- February 2016
- President’s Notes
- Tips for Shearing Season
- Benny Cox is a Man of Many Hats
- Hiring Extra Farm/Ranch Help
- Sutton Ridge Adds Unique Twist to Shearing Day
- Wisconsin Station Discontinues Dairy Sheep Program
- Market Report
- KENTWOOL Sponsors Pro Tour Caddies
- Shropshires Offer Starter Flock
- News in Brief
- The Last Word
Be Mindful When Hiring Extra Farm/Ranch Help
Animal Agriculture Alliance
As you prepare for shearing and lambing season, you might be looking to hire additional resources to help you get everything done. Because America’s farms and ranches are the front lines of our food supply and keeping these facilities safe and secure is essential to animal health and wellbeing, the Animal Agriculture Alliance encourages vigilance whenever you bring additional hands, ears and eyes onto your farm. Employees play a vital role in every day farm operations, so security measures start at the hiring process.
The Alliance recommends following the tips below as you consider bringing permanent or seasonal help onto your farm.
• Always check references. You might be surprised how often this critical step in hiring is skipped because of a need to fill positions quickly. We encourage you to always do your due diligence when having someone work on your farm, whether it’s in a permanent position or helping with seasonal tasks such as shearing. Be sure to ask for a list of references and contact at least two – more if anything in the hiring process has given you pause.
When contacting references, verify the contact’s identity. Do they have an official company or farm email address? Are you calling a number affiliated with a company or farm? Is the contact listed on any official documents you can find online?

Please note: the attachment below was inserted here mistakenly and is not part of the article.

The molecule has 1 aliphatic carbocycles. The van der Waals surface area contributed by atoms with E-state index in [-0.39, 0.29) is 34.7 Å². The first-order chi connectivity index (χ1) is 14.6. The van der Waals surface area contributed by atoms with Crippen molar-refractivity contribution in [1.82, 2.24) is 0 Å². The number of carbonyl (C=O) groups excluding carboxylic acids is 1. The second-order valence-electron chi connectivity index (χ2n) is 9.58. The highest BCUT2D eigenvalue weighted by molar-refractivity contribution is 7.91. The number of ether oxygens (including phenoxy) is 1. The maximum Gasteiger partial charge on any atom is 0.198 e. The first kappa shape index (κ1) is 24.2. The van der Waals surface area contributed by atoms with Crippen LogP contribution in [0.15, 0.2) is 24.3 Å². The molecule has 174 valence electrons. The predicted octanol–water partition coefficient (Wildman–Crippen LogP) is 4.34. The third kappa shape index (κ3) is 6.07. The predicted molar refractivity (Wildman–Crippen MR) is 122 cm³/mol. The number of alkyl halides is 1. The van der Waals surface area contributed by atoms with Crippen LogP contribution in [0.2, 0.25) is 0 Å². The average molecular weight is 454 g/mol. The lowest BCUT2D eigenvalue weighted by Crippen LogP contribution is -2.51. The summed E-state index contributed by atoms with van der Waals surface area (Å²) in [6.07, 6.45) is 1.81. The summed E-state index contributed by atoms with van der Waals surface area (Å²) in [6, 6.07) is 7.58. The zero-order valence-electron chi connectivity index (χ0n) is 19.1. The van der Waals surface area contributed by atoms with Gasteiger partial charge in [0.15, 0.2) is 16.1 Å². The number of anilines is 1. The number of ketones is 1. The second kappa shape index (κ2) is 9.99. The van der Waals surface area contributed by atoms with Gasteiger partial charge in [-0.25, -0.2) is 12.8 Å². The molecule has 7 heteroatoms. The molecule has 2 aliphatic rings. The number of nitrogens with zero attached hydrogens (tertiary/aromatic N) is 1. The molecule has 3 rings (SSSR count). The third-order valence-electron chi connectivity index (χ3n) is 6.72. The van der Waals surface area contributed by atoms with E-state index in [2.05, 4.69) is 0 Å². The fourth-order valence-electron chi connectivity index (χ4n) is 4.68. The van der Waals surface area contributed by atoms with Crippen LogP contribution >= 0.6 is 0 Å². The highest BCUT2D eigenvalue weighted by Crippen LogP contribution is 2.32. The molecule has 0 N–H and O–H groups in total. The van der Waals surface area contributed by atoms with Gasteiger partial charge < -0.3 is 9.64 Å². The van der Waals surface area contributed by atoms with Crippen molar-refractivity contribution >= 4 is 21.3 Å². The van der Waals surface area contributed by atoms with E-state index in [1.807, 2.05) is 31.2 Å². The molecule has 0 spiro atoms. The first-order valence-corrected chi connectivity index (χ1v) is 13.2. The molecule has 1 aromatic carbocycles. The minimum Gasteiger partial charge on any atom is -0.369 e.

• Document everything. The first step to making sure that employees and applicants understand your farm’s philosophy on animal care is simply writing it down. Make sure your commitment to caring for your flock is clearly explained in writing and outline what is and is not acceptable.
Provide guidance for what an employee is expected to do if they are not sure how to handle a situation, or want to report concerns. Having these policies clearly documented (and signed by all individuals who handle your livestock) can protect you down the road.
• Ask the right questions and watch for red flags. Even if you are only bringing temporary help onto your farm, you need a thorough hiring process and to look out for any red flags. Always ask for resumes, and carefully examine them for anything that seems odd.
Are there large unexplained gaps in employment dates? Does the applicant’s education seem to be a mismatch with the position he or she is interested in (based on the level or field)? When interviewing, ask interested applicants about their prior experiences with livestock or on farms and ranches – does their answer sound natural, or does it seem rehearsed? When talking about shearing, lambing or other topics involved with raising sheep, does the applicant use appropriate terminology?
• Trust your instincts. If something feels off to you with an applicant or someone you have already hired, trust that gut feeling. Contact your state or local breed/farm organizations and ask for advice or guidance. The Alliance is also always available to help with tips and resources.
Ensuring your employees are well trained and have the best intentions will keep your farms and ranches focused on providing a safe and consistent food and fiber supply and protect you from activists seeking to put all of animal agriculture out of business. For more information about farm security, visit Animal Agriculture Alliance online at AnimalAgAlliance.org.